Click on the little picture to see it larger.
The problem is that during summer duty, the shelter (box) hatch (rear door) gets opened and shut repeatedly, letting the cold air out. Furthermore, measurements were made indicating that when it is 100 degrees outside with sunshine, the shelter's outer skin is 120 degrees. With the 8000BTU unit running, the interior skin is 100 degrees and the interior air temperature is 78 degrees. This would be acceptable if the hatch were seldom opened, but the usual situation prevents that, and we end up with about 85 degrees. At that temperature, the radio gear begins to get uncomfortable, especially under heavy use. It also adds heat to the shelter. The total heat load to the interior due to electronics is about 800 to 1400 watts.
Details of the construction are shown here. I had never done anything like this before, so I took the first goal to be strength and safety for this heavy unit. A hasty spray with some brown paint took the bling (shiny metal) out of the equation. It wil be properly painted later. First, the upright supports were put in place, then the bottom tray was assembled. Finally, the diagonal supports were put in place. Careful measurements of the condensing unit width allow a snug fit in the tray. Be sure to account for the thickness of the heads of the bolts which hold the tray and bracket together. This was about 1/4". A Milwaukee "sawzall" was used to cut the metal. The hardest part of the job was putting the 65 LB condensing unit on my shoulder and carrying it up the extension ladder to the roof of the truck.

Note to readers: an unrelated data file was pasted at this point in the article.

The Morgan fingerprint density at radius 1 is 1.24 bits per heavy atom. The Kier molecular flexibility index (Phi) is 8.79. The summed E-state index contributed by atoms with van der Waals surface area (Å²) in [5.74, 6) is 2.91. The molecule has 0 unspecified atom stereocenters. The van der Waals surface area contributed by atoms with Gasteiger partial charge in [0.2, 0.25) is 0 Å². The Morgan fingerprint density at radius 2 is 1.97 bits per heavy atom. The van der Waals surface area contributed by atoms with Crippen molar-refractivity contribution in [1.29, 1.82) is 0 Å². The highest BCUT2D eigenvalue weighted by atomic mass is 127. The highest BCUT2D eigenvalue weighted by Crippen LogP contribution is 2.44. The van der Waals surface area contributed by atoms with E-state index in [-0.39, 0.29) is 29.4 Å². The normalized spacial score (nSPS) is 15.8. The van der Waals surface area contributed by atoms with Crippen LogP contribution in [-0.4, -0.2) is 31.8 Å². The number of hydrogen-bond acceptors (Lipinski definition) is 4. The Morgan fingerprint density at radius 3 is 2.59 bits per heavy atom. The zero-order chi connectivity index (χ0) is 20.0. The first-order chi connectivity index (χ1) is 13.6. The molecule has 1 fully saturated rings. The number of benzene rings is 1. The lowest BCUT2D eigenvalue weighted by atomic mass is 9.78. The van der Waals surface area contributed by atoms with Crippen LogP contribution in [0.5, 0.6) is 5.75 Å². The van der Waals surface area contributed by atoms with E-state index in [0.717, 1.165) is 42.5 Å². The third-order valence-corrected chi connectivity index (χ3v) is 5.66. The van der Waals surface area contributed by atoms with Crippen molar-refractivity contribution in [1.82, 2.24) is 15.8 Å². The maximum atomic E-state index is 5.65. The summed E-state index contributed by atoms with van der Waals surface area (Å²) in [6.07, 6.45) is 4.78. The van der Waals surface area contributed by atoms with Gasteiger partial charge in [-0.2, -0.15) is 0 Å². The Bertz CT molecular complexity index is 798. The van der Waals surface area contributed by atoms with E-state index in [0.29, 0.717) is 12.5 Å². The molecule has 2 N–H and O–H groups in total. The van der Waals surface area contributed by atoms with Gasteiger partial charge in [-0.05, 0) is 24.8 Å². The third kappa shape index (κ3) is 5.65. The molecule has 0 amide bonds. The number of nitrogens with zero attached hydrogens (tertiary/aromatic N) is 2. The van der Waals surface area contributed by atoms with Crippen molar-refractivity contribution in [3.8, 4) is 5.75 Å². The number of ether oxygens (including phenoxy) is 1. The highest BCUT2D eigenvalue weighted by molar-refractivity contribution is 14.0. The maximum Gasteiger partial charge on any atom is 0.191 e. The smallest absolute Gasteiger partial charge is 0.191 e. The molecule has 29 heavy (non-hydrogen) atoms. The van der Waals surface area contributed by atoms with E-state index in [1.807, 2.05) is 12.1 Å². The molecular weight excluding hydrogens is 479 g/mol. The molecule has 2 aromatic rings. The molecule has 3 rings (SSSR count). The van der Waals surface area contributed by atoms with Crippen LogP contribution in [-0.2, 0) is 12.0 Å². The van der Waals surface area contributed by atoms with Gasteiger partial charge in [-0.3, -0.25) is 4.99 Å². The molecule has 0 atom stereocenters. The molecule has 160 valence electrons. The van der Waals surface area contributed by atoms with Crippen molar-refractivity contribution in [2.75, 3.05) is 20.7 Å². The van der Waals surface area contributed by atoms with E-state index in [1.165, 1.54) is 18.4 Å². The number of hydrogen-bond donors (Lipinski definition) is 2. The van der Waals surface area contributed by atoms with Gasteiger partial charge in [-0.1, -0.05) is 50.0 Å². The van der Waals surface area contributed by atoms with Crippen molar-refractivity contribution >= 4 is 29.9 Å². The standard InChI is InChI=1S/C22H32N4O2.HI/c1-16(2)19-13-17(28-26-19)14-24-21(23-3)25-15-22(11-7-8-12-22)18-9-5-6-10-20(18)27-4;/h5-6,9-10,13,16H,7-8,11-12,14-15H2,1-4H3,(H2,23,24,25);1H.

Here is another picture of the underside which may clear up some details. Once the job is completed, the protrding angles will be sawed off flush with the bracket and tray assembly for a neat job.
Here is what it looks like on the truck so far. Once the copper tubing is soldered in place and the electrical wiring run, the condensing unit will be bolted int place with 1/4" lag bolts through its thisck bottom plate, and some #12 sheet metal screws through the sides. Care will be taken to avoid the coils, plumbing, and compressor! Lockwashers are always used in these applications to keep the scres and bolts from getting loose. In any case, proper PMCS requires them to be checked periodically.